Carnegie Mellon University
September 27, 2019

Suzanne Staggs to Present 2019 Buhl Lecture “Looking Backwards with the Cosmic Microwave Background”

By Jocelyn Duffy

Jocelyn Duffy
  • Associate Dean for Communications, MCS
  • 412-268-9982

Astrophysicist Suzanne Staggs will present Carnegie Mellon University’s annual Buhl Lecture at 3 p.m., Tuesday, Oct. 8 in the Mellon Institute Auditorium. Her lecture, “Looking Backwards with the Cosmic Microwave Background,” is free and open to the public.

A relic of the very early universe, the cosmic microwave background (CMB) encodes information about the large-scale dynamics and structure of the early universe, and about the universe’s earliest instances and its likely future. In her lecture, Staggs will discuss the CMB, describe some of the innovative instrumentation being used to study it and discuss the prospects for prying even more knowledge from the CMB.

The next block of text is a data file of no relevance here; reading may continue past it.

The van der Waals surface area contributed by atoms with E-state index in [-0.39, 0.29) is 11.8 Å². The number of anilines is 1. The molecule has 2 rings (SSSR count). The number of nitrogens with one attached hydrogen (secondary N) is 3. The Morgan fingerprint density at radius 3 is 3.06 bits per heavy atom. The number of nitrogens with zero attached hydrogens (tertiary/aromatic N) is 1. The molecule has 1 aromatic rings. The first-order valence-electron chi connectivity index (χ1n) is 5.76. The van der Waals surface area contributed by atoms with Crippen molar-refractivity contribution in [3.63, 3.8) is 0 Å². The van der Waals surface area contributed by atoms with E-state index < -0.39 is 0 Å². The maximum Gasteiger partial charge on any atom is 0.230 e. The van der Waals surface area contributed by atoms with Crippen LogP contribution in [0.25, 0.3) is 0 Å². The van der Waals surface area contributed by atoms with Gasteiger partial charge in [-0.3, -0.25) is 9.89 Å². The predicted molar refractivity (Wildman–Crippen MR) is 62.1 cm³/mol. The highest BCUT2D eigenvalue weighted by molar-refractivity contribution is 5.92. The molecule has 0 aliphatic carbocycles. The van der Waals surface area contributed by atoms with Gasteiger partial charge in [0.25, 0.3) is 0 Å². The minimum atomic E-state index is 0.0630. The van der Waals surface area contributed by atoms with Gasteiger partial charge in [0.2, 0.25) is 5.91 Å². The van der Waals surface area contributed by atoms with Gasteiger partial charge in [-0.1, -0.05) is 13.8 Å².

Staggs, the Henry DeWolf Smyth Professor of Physics at Princeton University, works at the forefront of research on the CMB as the principal investigator of Advanced ACTPol and as a founding member of the Simons Observatory. Her present research focuses on searching for the signature in the CMB polarization data of gravity waves produced in the primordial universe and in using the CMB as a backlight to probe the growth of gravitationally-bound structures over the last 13 billion years.

After earning her Ph.D. in physics from Princeton University in 1993, Staggs was a Hubble Fellow at the University of Chicago and then returned to Princeton as a member of the faculty. She is a fellow of the American Physical Society and a member of the American Association for the Advancement of Science. 

The Buhl Lecture is funded under the auspices of the Buhl Professorship in Theoretical Physics and sponsored by the Department of Physics. The Buhl Foundation established the professorship in 1961 to support an outstanding theoretical scientist who would both impact theoretical research and help establish directions for experimental investigations. Fred Gilman has held this chair since 1995. He revived the Buhl Lecture in 1996, bringing a series of internationally recognized scientists to Carnegie Mellon for public lectures.